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Vol 65 No 14

Published 5th July 2024


Kenya

How the fiscal squeeze threatens the patronage machine

After dropping the planned tax hikes, President Ruto insists he is listening to the protestors’ calls for change

As they regroup from the political defeat of 26 June, President William Ruto and his finance minister Njuguna Ndung’u are torn between the demands of a highly organised protest movement with national support, and an economy that is heading towards a cliff edge unless it can pick up more multilateral support. Ruto’s and Ndung’u’s immediate task is to raise the US$2.4 billion in tax hikes they were forced to drop after protestors stormed parliament on 23 June.

Ruto turned 180 degrees from his unyielding response on 24 June in which he labelled the protestors as treasonous when the following day he scrapped the tax hikes and promised governance reforms, a serious crackdown on corruption and a national dialogue with Kenya’s discontented youth. That may paint him into a corner – if he wants to prove those were not idle promises. Yet he will struggle to run his political machine without the aid of corrupt political patronage.

In his election campaign in 2022, Ruto signalled that he would restructure Kenya’s debt burden. That set up 2024 as the toughest in terms of repayments and the austerity needed to make them (AC Vol 65 No 8, Austerity the price of debt workout dodge).

The Treasury’s most recent medium-term debt management strategy (MTDS) in February reported that ‘Kenya’s debt remains sustainable with high risk of debt distress’. It put the present value of public debt at 68.2% of GDP against the approved debt anchor of 55% of debt to GDP.

Debt service-to-revenue and grants ratio was projected to jump from 55.2% in 2023 to 68.9% in 2024, before dropping to 58% in 2025, 55.5% in 2026, and 50.5% in 2027. Treasury data in April showed that the government spent roughly 1.2 trillion shillings ($9.34bn) to service debt between July 2023 and March 2024, compared with KSh1.1trn on salaries and development projects – such as roads, healthcare, education and other vital infrastructure. Ken Gichinga, chief economist at Mentoria Economics, said that Kenya spent a record KSh1.86trn on servicing the debt this fiscal year.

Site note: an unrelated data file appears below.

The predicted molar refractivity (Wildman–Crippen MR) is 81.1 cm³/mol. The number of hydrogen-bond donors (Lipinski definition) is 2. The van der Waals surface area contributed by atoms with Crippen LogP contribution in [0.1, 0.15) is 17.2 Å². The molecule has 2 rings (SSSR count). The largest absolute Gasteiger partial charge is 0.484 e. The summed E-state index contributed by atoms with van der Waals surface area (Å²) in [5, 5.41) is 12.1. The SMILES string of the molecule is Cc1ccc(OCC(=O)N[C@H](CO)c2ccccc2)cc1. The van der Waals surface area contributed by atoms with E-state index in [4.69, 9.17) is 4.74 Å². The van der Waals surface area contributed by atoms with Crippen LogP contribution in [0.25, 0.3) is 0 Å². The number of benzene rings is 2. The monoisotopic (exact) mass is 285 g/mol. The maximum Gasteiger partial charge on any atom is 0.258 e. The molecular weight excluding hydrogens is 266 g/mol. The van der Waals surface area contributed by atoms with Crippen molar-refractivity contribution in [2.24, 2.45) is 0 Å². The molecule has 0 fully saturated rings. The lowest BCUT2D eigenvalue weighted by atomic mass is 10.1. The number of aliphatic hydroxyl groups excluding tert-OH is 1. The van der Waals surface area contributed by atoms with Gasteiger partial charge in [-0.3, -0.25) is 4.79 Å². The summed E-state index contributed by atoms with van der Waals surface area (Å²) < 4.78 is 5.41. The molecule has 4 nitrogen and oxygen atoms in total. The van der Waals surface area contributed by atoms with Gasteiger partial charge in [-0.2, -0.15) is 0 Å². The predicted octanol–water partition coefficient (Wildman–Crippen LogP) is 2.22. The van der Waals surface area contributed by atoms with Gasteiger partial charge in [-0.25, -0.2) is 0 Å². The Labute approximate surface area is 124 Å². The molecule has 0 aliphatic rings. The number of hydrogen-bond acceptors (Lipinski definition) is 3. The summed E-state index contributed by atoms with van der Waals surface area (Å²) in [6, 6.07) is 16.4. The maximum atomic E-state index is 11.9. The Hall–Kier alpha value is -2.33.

Debt increases
Kenya’s debt redemption in 2024 – around KSh600bn ($4.63bn) in external debt and KSh800bn ($6.18bn) in domestic debt – is double the amount due in 2025, 2026 and 2027. This will increase to around KSh1,000bn ($7.72bn) in 2028. Last June, the public debt in nominal terms amounted to 70.8% of GDP, of which 37.5% was external debt and 33.3% domestic.

Treasury bonds accounted for 83.1% and Treasury bills accounted for 12.7% of total domestic debt. Of the $38bn in external debt recorded in the MTDS, $16bn is owed to the International Development Association or the International Bank for Reconstruction and Development – the World Bank’s two concessional lending arms – and the African Development Bank.

A further $7.1bn comprises sovereign bonds, $600 million in called-up guaranteed debt and $2.5bn is owed to commercial banks. Bilateral and multilateral debt amounts to $11.8bn.

The profile of Kenya’s debt repayments has become more challenging. The worsening market conditions due to global and geopolitical economic shocks have resulted in the average maturity of Kenya’s new external debts reducing to 15.7 years from 25.9 years in June 2022.

Total interest payments as a share of GDP increased to 5.5% by June 2023 from 5.3% in December 2022. This increase was explained by increased interest rates in the domestic market and depreciation of Kenya shillings against major currencies.

What happens next may be the choice that defines Ruto’s presidency. Going back with a new bill with lower tax rises is unlikely to fly and Ruto’s comments on 30 June that new borrowing will be needed to plug the budget hole left by the abandoned taxes appear to recognise that.

For Kenya’s squeezed middle, taxes are already high. High food and fuel prices have driven an acute and prolonged cost-of-living crisis in which millions of Kenyans are already struggling. ‘What are we paying for?’ is a regular slogan of Kenya’s Gen Z protestors.